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Bad boss and coworker stories

A Call For Common Sense

| Working | November 6, 2012

Operator: “Thank you calling [cellphone company]. My name is Paul. How may I help you?”

Me: “Hi, I lost my phone this morning. It slipped from a pouch on the back of my bike I forgot to zip up. I was calling it, hoping somebody would find it and answer, but now it’s going straight to voicemail.”

Operator: “Any chance the battery just died?”

Me: “I don’t think so. It was fully charged. At first it was ringing out, but now it looks like somebody’s switched it off; it goes straight to voicemail. I’d like to get the number blocked so they can’t use up all my call credit before I get the number transferred to a new phone.”

Operator: “And are you calling from the phone in question?”

Me: “Wha… yes. Yes, I am calling you right now from the phone I’m reporting stolen.”

Operator: *finally gets it* “Okay, and… oh! Right!”

A Cut Below The Rest

| Working | November 6, 2012

(My sisters are getting their hair done, but they’re given a rather ditzy stylist. She finishes with one and starts on the next.)

Stylist: “So, how do you want your hair done?”

My Sister: “Can I get my bangs angled and my hair layered?”

Stylist: “What?”

My Sister: “I said, can I get my bangs angled and my hair layered?”

Stylist: “I don’t know what you’re wanting!”

(My mom comes over.)

Stylist: *to my mom* “I don’t know what she’s wanting!”

My Mom: “She wants her bangs angled and the rest of her hair layered.”

Stylist: “I don’t know what that means!”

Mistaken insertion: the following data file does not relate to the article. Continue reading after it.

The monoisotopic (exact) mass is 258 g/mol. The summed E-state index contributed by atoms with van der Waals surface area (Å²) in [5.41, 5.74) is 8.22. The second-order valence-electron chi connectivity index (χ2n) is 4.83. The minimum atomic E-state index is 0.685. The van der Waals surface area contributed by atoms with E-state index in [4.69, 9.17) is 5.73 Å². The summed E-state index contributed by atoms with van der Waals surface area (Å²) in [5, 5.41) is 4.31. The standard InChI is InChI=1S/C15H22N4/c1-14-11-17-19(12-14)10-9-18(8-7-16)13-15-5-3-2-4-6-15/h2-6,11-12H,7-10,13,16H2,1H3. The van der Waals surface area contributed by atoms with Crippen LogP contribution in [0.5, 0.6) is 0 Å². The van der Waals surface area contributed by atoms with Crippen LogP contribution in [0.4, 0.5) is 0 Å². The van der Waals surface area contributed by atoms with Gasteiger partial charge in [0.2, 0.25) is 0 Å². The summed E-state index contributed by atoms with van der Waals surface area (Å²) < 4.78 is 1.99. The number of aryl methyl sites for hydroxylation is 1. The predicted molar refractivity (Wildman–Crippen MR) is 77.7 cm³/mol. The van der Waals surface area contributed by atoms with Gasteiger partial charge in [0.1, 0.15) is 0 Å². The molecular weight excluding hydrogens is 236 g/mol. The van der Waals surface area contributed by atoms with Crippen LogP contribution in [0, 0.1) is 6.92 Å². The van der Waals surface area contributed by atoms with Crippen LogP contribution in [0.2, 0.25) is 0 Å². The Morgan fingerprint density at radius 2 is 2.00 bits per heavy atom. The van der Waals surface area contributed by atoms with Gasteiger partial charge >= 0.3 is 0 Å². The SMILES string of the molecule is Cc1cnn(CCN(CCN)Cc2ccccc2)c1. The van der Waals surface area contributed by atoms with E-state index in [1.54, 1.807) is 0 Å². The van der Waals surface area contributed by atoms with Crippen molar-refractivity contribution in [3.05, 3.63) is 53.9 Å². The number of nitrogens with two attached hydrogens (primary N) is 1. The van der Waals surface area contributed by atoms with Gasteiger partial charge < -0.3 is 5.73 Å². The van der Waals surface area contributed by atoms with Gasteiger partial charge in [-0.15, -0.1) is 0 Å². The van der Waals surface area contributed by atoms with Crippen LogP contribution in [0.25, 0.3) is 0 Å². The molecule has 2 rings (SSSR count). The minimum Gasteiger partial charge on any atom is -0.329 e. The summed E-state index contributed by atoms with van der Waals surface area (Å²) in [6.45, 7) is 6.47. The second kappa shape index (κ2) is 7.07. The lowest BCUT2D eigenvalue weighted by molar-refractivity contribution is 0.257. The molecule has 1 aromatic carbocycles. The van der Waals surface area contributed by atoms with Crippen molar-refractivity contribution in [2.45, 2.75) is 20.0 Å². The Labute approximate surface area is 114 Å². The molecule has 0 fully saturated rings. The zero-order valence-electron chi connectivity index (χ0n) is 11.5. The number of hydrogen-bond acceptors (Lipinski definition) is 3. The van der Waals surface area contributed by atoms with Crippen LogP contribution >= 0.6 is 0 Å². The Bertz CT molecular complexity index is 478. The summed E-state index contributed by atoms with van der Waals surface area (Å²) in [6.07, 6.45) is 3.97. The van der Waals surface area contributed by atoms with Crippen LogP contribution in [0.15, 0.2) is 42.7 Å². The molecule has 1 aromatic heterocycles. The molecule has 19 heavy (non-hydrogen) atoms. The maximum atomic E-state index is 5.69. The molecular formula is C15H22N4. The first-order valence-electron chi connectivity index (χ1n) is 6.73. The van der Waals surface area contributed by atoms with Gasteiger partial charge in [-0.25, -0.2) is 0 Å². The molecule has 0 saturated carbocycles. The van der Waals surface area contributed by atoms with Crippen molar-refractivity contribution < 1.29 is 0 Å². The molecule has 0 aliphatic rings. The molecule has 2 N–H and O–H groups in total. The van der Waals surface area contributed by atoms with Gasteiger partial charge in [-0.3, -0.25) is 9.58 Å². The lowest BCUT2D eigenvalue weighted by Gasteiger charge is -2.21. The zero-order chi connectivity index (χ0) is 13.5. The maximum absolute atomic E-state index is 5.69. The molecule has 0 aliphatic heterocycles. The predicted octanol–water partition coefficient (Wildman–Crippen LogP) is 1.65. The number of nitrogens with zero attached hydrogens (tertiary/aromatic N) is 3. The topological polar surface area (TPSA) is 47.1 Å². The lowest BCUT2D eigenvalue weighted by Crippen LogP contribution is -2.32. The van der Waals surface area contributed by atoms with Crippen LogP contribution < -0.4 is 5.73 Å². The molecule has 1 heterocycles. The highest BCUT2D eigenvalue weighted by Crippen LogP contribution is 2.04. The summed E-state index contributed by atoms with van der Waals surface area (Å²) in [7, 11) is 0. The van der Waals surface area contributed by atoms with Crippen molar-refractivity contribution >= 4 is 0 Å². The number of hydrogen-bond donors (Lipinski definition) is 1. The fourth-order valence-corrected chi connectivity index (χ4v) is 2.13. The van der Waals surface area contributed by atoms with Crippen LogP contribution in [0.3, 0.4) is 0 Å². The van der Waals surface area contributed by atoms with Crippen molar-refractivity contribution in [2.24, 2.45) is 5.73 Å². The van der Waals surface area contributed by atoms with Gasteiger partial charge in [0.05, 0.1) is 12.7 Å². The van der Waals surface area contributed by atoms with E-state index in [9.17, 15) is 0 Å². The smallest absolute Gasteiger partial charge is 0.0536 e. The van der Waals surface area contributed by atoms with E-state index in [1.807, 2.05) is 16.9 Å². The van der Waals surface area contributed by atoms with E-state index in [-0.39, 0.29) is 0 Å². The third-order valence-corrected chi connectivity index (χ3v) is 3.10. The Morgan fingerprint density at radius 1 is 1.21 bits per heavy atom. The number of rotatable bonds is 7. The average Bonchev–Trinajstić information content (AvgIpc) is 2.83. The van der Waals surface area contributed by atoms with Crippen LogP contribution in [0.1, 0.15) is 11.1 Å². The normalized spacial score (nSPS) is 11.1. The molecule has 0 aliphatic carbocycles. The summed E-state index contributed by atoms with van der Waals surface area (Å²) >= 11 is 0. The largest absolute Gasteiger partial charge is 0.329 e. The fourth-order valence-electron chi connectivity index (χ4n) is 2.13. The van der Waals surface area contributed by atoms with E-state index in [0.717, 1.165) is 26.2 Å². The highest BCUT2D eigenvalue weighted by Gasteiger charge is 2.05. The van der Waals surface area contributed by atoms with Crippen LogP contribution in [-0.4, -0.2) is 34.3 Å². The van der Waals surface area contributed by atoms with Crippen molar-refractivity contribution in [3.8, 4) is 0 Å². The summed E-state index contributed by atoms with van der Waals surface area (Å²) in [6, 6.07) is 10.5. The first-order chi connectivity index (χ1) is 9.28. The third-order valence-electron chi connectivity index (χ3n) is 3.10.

(My other sister comes up.)

My Other Sister: “She wants her bangs cut at an angle and her hair layered.”

Stylist: “Well, why didn’t you say so?”

(Unfortunately, when we finished, she had angled AND layered her bangs!)

Giving Customer Service A Bad Name, Part 3

| Working | November 6, 2012

Employee: “May I have your name for your order?”

Me: “Jing.”

Employee: “Excuse me?”

Me: “Jing. J-I-N-G.”

Employee: “What the h*** is that?!”

Me: “I’m Chinese. My parents never gave me an English name.”

Employee: “That won’t do. You are in America. Give me an English name.”

Me: “What?”

Employee: “For God’s sake, just give me an English name!”

Me: “Fine, Jenny.”

Employee: “That’s much better!”

(When I spoke to the manager, it turned out the employee had been warned previously for the same racist behavior. Thankfully, she was fired.)

Time For Career Path Resuscitation

, | Working | November 5, 2012

(While we’re driving, an old man has fallen over onto the road right in front of our car, pulling his elderly wife down with him. We screech to a halt, just barely managing to avoid running them over. My mum and dad are both emergency consultants and are high-ranking doctors who command emergency wards. Mum jumps out of the car to stop other traffic and my dad heads to the downed couple to help them off the road. The woman is visibly shaken, but the man is incoherent and unable to stand. My dad quickly gets me to call an ambulance and sets about helping the man as best he can. Eventually, the ambulance arrives. A paramedic jumps out and zeroes in on the old man.)